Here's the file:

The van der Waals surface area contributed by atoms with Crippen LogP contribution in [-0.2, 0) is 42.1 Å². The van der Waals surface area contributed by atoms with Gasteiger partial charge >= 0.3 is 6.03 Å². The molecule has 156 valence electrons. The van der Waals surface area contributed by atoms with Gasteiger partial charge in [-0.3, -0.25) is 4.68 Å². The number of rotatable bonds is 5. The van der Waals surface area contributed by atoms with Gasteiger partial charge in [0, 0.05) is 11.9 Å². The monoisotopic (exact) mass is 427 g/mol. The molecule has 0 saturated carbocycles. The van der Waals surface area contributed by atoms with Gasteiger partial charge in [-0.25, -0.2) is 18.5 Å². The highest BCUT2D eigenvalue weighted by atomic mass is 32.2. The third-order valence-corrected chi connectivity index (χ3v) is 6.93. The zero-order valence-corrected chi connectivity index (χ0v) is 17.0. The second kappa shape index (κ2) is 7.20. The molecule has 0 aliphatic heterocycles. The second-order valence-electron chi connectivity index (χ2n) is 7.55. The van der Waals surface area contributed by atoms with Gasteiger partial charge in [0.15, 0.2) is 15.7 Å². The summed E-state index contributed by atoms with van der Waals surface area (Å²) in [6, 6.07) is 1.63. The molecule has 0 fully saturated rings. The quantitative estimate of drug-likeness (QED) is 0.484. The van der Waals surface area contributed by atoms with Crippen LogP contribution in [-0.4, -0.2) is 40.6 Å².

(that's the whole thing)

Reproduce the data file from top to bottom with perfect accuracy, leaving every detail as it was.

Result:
The van der Waals surface area contributed by atoms with Crippen LogP contribution in [-0.2, 0) is 42.1 Å². The van der Waals surface area contributed by atoms with Gasteiger partial charge >= 0.3 is 6.03 Å². The molecule has 156 valence electrons. The van der Waals surface area contributed by atoms with Gasteiger partial charge in [-0.3, -0.25) is 4.68 Å². The number of rotatable bonds is 5. The van der Waals surface area contributed by atoms with Gasteiger partial charge in [0, 0.05) is 11.9 Å². The monoisotopic (exact) mass is 427 g/mol. The molecule has 0 saturated carbocycles. The van der Waals surface area contributed by atoms with Gasteiger partial charge in [-0.25, -0.2) is 18.5 Å². The highest BCUT2D eigenvalue weighted by atomic mass is 32.2. The third-order valence-corrected chi connectivity index (χ3v) is 6.93. The zero-order valence-corrected chi connectivity index (χ0v) is 17.0. The second kappa shape index (κ2) is 7.20. The molecule has 0 aliphatic heterocycles. The second-order valence-electron chi connectivity index (χ2n) is 7.55. The van der Waals surface area contributed by atoms with Gasteiger partial charge in [0.15, 0.2) is 15.7 Å². The summed E-state index contributed by atoms with van der Waals surface area (Å²) in [6, 6.07) is 1.63. The molecule has 0 fully saturated rings. The quantitative estimate of drug-likeness (QED) is 0.484. The van der Waals surface area contributed by atoms with Crippen LogP contribution in [-0.4, -0.2) is 40.6 Å².